This article introduces for the first time the full translation from Uzbek language of an article written in June 1917 by famous historian of the Turkic world Ahmad-Zaki Walidi (1890-1970). In a highly politicised text published in his journal Yurt, Walidi exposes his views and his main purpose, viz. the “preservation of their spiritual wealth,” as well as the cultural rebirth and the political unification of the “Turkic peoples of the Russian Empire.” In the name of progress, Walidi supports the idea that a political union of Turkic peoples would allow national cultural autonomy. Addressing Turkestan’s élites and noticing the strong influence of Arabic and Iranian cultures on the Turks of this part of the world, he explains with historical arguments that they have to “found their cultural roots and their political strength in the Kyrgyz steppes and not in the Iranicised cities (p. 193).” The style of Walidi’s writing reveals a lot and especially a scientist vision. He rises up against the fatalistic idea that it is impossible to develop agriculture in some regions of Turkistan by referring to the last technical discoveries in hydro-geology. Among other more classical statements, Walidi insists on the monopoly of capital resources in the hands of Russians and strangers. According to him, Muslim entrepreneurs have to finance education to reinforce the modernisation movement initiated by Gasprinskii. Criticising the fact that half of the Turkic populations of Turkestan cities talk Persian language, he also encourages Russian scholars to study the languages and history of Turkic peoples.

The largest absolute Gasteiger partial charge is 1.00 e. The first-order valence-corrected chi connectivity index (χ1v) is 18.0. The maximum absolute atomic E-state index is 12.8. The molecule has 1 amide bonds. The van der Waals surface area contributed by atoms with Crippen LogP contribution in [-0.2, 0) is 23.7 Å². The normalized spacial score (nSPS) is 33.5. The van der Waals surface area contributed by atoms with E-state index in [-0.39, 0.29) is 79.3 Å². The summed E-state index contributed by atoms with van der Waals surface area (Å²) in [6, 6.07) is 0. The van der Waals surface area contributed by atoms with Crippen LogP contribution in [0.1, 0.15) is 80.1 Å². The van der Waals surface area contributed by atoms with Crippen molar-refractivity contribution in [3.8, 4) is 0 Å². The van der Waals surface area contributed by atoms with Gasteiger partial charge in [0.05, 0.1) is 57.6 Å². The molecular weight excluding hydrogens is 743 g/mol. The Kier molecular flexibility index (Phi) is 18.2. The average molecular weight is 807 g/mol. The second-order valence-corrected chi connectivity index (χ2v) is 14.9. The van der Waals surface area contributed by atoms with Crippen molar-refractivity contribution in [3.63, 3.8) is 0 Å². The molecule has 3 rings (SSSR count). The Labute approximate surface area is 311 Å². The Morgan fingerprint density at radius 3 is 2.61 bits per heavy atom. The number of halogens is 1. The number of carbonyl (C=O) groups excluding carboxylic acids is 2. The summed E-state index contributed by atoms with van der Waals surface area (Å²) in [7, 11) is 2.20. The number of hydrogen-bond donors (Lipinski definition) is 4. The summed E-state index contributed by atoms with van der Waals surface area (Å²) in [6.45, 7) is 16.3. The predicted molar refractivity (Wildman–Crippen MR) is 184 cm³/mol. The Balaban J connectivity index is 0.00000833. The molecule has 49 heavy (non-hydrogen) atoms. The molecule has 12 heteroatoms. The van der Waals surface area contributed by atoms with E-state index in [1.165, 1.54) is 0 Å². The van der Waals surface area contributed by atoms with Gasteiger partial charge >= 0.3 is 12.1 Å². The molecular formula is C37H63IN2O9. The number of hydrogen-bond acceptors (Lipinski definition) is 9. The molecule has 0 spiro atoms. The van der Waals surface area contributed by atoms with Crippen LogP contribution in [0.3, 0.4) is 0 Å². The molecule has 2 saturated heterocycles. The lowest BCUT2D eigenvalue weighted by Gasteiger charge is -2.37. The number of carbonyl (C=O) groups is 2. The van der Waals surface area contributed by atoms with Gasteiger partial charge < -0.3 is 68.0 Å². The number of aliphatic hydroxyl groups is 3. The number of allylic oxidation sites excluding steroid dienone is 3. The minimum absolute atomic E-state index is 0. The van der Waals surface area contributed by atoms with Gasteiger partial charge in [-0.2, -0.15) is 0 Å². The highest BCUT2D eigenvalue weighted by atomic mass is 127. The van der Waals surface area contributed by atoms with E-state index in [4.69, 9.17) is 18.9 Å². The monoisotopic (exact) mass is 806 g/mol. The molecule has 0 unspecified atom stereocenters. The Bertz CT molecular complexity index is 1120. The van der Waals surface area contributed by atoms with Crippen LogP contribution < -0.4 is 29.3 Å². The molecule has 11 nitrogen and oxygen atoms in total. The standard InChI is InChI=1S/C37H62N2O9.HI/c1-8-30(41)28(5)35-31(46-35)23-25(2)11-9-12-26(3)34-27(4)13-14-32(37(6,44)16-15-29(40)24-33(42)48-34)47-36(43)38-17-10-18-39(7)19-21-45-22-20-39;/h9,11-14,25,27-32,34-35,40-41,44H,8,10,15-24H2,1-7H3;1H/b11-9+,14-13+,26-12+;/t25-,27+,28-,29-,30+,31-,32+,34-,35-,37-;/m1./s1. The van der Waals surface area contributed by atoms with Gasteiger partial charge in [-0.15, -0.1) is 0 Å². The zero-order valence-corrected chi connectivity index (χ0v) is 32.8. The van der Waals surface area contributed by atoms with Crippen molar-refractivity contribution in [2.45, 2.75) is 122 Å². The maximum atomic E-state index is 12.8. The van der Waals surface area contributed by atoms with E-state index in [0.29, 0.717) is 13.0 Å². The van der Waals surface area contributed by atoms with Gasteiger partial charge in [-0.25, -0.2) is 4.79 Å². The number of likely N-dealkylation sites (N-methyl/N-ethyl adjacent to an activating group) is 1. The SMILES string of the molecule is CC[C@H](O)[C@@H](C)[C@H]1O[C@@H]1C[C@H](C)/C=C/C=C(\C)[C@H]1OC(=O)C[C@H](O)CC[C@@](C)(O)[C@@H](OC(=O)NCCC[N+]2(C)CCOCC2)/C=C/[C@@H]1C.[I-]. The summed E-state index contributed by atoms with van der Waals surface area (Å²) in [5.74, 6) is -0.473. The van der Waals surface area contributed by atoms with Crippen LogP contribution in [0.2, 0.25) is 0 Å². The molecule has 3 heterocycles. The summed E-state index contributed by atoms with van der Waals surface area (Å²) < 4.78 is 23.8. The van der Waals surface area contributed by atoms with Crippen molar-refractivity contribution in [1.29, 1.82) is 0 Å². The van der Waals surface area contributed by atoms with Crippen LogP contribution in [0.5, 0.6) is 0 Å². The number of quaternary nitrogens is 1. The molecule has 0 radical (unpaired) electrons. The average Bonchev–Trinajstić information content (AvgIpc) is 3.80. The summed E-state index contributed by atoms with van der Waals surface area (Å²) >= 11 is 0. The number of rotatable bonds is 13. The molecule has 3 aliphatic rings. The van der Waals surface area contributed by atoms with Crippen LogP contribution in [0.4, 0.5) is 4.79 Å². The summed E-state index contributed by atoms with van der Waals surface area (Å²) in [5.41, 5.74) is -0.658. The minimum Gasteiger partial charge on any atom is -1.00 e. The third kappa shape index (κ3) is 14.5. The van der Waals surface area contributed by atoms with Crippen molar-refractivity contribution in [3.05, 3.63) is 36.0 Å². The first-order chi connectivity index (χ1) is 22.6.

Xavier Le Torrivellec, French-Russian Centre for Human & Social Sciences, Moscow
CER: II-1.2.B-44